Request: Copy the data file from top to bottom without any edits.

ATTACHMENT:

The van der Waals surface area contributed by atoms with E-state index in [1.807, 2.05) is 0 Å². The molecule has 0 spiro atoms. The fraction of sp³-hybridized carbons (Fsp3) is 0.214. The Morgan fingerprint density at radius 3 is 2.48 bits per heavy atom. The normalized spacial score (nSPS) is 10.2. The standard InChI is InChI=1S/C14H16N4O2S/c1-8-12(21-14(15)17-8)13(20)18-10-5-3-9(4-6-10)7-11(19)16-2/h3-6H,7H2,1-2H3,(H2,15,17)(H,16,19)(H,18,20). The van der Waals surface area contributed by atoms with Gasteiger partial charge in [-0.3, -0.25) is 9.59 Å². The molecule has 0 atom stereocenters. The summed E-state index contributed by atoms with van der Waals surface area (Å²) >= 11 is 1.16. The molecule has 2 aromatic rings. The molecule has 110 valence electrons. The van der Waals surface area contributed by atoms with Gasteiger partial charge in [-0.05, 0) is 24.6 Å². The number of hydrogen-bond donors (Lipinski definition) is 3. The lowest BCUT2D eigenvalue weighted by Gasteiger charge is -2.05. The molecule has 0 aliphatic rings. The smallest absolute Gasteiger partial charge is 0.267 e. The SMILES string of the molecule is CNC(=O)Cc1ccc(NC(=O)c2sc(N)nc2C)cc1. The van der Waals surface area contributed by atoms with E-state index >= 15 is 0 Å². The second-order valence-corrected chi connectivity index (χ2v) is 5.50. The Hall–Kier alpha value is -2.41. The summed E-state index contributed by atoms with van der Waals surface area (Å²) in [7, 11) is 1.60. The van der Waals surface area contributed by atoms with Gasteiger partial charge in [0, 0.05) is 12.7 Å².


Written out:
The van der Waals surface area contributed by atoms with E-state index in [1.807, 2.05) is 0 Å². The molecule has 0 spiro atoms. The fraction of sp³-hybridized carbons (Fsp3) is 0.214. The Morgan fingerprint density at radius 3 is 2.48 bits per heavy atom. The normalized spacial score (nSPS) is 10.2. The standard InChI is InChI=1S/C14H16N4O2S/c1-8-12(21-14(15)17-8)13(20)18-10-5-3-9(4-6-10)7-11(19)16-2/h3-6H,7H2,1-2H3,(H2,15,17)(H,16,19)(H,18,20). The van der Waals surface area contributed by atoms with Gasteiger partial charge in [-0.3, -0.25) is 9.59 Å². The molecule has 0 atom stereocenters. The summed E-state index contributed by atoms with van der Waals surface area (Å²) >= 11 is 1.16. The molecule has 2 aromatic rings. The molecule has 110 valence electrons. The van der Waals surface area contributed by atoms with Gasteiger partial charge in [-0.05, 0) is 24.6 Å². The number of hydrogen-bond donors (Lipinski definition) is 3. The lowest BCUT2D eigenvalue weighted by Gasteiger charge is -2.05. The molecule has 0 aliphatic rings. The smallest absolute Gasteiger partial charge is 0.267 e. The SMILES string of the molecule is CNC(=O)Cc1ccc(NC(=O)c2sc(N)nc2C)cc1. The van der Waals surface area contributed by atoms with E-state index >= 15 is 0 Å². The second-order valence-corrected chi connectivity index (χ2v) is 5.50. The Hall–Kier alpha value is -2.41. The summed E-state index contributed by atoms with van der Waals surface area (Å²) in [7, 11) is 1.60. The van der Waals surface area contributed by atoms with Gasteiger partial charge in [0, 0.05) is 12.7 Å².